This Week in Space History

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  Space News Business

This Week in Space History

posted: 13 June 2007
02:49 pm ET













June 11



1948:

The United States launches a V-2 rocket from Launch Complex 33 at White Sands Missile Range, N.M., on a suborbital flight to study the upper atmosphere. It also carries the first primate ever launched into space, a monkey named Albert who died of suffocation during the mission.




June 12





1973:

IMEWS 4 (Integrated Missile Early Warning Satellite 4), the first U.S. geosynchronous satellite designed to detect the launch of ballistic missiles, is successfully launched from Cape Canaveral Air Force Station, Fla., aboard a Titan 3C launch vehicle.


1990:

John Knauss, chief of the U.S. National Oceanic and Atmospheric Administration, tells a Senate subcommittee that “commercialization of Landsat as had originally been envisioned [by the Reagan administration] is not possible.” One reason cited is that scientists studying global climate change cannot afford the imagery.




June 13



1990:

Speaking at a conference in Paris organized by the U.S. Embassy, former Air Force Sec. John McLucas says improving East-West relations should not be at the expense of U.S. and European launch providers, noting that the Bush administration appears inclined to allow Russia’s Proton and China’s Long March rockets to launch commercial satellites.




June 14



1949:

The United States launches a V-2 rocket from White Sands Missile range in New Mexico and another monkey, Albert II, is killed on impact when the capsule returns to Earth.


1967:

Mariner 5 is launched toward Venus from Cape Canaveral Air Force Station, Fla.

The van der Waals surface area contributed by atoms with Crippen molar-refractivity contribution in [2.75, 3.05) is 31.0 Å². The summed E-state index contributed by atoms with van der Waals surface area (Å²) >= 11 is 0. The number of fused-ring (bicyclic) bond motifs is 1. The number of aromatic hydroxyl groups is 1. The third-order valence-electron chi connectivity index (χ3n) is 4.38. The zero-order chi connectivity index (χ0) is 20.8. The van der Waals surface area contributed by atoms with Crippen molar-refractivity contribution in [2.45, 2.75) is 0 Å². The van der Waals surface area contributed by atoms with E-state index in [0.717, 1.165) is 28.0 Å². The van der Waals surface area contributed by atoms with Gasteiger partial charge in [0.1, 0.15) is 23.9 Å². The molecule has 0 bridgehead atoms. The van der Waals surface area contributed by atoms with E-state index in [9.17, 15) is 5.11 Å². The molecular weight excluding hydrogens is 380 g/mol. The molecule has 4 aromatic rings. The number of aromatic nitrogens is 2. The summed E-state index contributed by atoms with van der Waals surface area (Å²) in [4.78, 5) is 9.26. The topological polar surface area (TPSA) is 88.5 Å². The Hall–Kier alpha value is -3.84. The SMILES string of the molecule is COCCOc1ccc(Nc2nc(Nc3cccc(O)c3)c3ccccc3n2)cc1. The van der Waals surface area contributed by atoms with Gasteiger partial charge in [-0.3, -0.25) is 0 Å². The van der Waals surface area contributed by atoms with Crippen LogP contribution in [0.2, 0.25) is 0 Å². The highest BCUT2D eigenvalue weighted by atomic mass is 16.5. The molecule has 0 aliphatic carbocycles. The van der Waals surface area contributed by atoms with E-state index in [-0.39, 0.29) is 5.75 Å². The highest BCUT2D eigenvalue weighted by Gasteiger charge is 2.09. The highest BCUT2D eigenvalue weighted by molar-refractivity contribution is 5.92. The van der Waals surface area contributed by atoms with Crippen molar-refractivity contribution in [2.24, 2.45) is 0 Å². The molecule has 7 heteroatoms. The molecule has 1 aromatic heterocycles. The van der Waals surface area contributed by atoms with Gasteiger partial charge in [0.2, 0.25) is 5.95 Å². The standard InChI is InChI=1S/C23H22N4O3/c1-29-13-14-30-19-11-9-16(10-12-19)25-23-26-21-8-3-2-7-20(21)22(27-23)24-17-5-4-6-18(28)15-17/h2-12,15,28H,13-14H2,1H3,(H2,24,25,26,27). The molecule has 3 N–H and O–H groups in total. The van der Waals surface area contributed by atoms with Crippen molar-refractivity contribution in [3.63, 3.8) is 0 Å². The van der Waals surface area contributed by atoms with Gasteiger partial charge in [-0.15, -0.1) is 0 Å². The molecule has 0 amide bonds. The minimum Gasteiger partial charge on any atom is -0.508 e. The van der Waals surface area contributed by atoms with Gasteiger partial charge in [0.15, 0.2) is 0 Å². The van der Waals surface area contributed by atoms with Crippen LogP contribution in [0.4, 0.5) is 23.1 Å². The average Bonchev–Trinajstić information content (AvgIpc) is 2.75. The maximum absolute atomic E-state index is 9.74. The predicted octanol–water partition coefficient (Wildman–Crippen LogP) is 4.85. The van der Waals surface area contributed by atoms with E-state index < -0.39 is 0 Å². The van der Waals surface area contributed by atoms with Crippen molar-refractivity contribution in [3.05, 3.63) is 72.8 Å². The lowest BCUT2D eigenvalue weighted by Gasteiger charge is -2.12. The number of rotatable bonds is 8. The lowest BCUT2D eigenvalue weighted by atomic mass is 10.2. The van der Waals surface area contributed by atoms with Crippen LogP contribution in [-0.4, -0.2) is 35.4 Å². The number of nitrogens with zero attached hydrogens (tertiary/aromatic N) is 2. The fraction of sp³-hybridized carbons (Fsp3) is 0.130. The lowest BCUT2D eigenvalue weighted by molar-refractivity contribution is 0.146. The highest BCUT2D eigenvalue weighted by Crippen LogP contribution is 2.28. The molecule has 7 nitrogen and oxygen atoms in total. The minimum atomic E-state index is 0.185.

1975:

The Soviet Union’s Venera 10 spacecraft is launched from the BaikonurCosmodrome on its way to Venus.




June 15



1970:

NASA releases the results of the Apollo 13 Review Board, the investigation into the accident that forced NASA to abort its third attempt to land men on the Moon. The Review Board concluded that a bare wire used as a heating element in Oxygen Tank No. 2 caused a fire that severely damaged the spacecraft.




June 16



1961:

The Fleming Committee, which had 20 members from NASA headquarters and several of the agency’s filed centers, delivers its report, which concludes that “it is not unreasonable to achieve the first attempt of a manned lunar landing in 1967 provided there is a truly determined national effort,” and the development of a sufficiently powerful launch vehicle.




June






17



1983:

The U.S. Air Force successfully conducts the first flight test of a Peacekeeper missile from Vandenberg Air Force Base, Calif., delivering six unarmed independently targetable re-entry vehicles to pre-assigned sites at the Kwajalein Test Range in the Pacific Ocean.